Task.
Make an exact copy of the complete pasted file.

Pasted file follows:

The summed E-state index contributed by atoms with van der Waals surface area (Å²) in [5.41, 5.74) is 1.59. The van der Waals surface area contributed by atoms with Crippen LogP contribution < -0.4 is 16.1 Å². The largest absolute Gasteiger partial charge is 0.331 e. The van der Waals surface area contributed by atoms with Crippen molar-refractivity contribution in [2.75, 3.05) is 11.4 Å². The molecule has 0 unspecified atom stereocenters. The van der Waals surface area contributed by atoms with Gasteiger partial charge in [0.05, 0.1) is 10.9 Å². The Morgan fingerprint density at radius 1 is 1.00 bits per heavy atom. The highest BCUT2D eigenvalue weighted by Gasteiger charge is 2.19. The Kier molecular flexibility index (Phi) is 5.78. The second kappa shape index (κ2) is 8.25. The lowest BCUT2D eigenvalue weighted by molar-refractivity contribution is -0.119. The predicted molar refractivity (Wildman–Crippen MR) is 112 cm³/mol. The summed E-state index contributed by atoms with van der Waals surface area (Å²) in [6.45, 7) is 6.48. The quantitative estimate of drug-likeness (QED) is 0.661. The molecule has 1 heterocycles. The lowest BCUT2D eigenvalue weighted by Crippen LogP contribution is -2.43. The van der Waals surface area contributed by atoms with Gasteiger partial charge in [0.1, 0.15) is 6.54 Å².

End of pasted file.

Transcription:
The summed E-state index contributed by atoms with van der Waals surface area (Å²) in [5.41, 5.74) is 1.59. The van der Waals surface area contributed by atoms with Crippen LogP contribution < -0.4 is 16.1 Å². The largest absolute Gasteiger partial charge is 0.331 e. The van der Waals surface area contributed by atoms with Crippen molar-refractivity contribution in [2.75, 3.05) is 11.4 Å². The molecule has 0 unspecified atom stereocenters. The van der Waals surface area contributed by atoms with Gasteiger partial charge in [0.05, 0.1) is 10.9 Å². The Morgan fingerprint density at radius 1 is 1.00 bits per heavy atom. The highest BCUT2D eigenvalue weighted by Gasteiger charge is 2.19. The Kier molecular flexibility index (Phi) is 5.78. The second kappa shape index (κ2) is 8.25. The lowest BCUT2D eigenvalue weighted by molar-refractivity contribution is -0.119. The predicted molar refractivity (Wildman–Crippen MR) is 112 cm³/mol. The summed E-state index contributed by atoms with van der Waals surface area (Å²) in [6.45, 7) is 6.48. The quantitative estimate of drug-likeness (QED) is 0.661. The molecule has 1 heterocycles. The lowest BCUT2D eigenvalue weighted by Crippen LogP contribution is -2.43. The van der Waals surface area contributed by atoms with Gasteiger partial charge in [0.1, 0.15) is 6.54 Å².